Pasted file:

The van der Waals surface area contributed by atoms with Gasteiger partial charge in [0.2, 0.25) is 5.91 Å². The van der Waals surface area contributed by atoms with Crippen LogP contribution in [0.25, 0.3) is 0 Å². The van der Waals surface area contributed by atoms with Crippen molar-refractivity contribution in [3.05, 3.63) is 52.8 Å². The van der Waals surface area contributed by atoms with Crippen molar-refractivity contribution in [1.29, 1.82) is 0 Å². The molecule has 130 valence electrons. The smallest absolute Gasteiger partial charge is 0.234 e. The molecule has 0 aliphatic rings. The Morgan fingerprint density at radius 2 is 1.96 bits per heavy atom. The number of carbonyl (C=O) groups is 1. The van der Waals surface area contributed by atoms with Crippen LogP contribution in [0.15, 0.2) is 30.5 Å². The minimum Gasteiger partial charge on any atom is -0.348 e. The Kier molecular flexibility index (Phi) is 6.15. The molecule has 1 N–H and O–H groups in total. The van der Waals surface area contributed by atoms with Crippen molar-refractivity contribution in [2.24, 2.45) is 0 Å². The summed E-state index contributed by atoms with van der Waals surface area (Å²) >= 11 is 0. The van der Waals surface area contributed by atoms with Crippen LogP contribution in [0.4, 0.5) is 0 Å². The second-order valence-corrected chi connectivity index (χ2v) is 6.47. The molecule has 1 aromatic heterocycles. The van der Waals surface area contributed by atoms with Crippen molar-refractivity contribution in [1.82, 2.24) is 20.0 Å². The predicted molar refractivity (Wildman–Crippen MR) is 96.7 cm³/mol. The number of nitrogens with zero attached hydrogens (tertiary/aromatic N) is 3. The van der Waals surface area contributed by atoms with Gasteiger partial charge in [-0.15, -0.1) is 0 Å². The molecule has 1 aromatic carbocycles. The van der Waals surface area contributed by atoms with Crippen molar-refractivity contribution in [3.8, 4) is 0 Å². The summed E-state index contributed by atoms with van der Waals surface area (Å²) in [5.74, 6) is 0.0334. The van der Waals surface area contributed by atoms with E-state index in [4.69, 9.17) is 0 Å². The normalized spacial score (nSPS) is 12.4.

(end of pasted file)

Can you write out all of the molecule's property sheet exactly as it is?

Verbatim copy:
The van der Waals surface area contributed by atoms with Gasteiger partial charge in [0.2, 0.25) is 5.91 Å². The van der Waals surface area contributed by atoms with Crippen LogP contribution in [0.25, 0.3) is 0 Å². The van der Waals surface area contributed by atoms with Crippen molar-refractivity contribution in [3.05, 3.63) is 52.8 Å². The van der Waals surface area contributed by atoms with Crippen molar-refractivity contribution in [1.29, 1.82) is 0 Å². The molecule has 130 valence electrons. The smallest absolute Gasteiger partial charge is 0.234 e. The molecule has 0 aliphatic rings. The Morgan fingerprint density at radius 2 is 1.96 bits per heavy atom. The number of carbonyl (C=O) groups is 1. The van der Waals surface area contributed by atoms with Crippen LogP contribution in [0.15, 0.2) is 30.5 Å². The minimum Gasteiger partial charge on any atom is -0.348 e. The Kier molecular flexibility index (Phi) is 6.15. The molecule has 1 N–H and O–H groups in total. The van der Waals surface area contributed by atoms with Crippen molar-refractivity contribution in [2.24, 2.45) is 0 Å². The summed E-state index contributed by atoms with van der Waals surface area (Å²) >= 11 is 0. The van der Waals surface area contributed by atoms with Crippen LogP contribution in [0.4, 0.5) is 0 Å². The second-order valence-corrected chi connectivity index (χ2v) is 6.47. The molecule has 1 aromatic heterocycles. The van der Waals surface area contributed by atoms with Crippen molar-refractivity contribution in [1.82, 2.24) is 20.0 Å². The predicted molar refractivity (Wildman–Crippen MR) is 96.7 cm³/mol. The number of nitrogens with zero attached hydrogens (tertiary/aromatic N) is 3. The van der Waals surface area contributed by atoms with Gasteiger partial charge in [-0.15, -0.1) is 0 Å². The molecule has 1 aromatic carbocycles. The van der Waals surface area contributed by atoms with Crippen molar-refractivity contribution in [3.8, 4) is 0 Å². The summed E-state index contributed by atoms with van der Waals surface area (Å²) in [5.74, 6) is 0.0334. The van der Waals surface area contributed by atoms with E-state index in [4.69, 9.17) is 0 Å². The normalized spacial score (nSPS) is 12.4.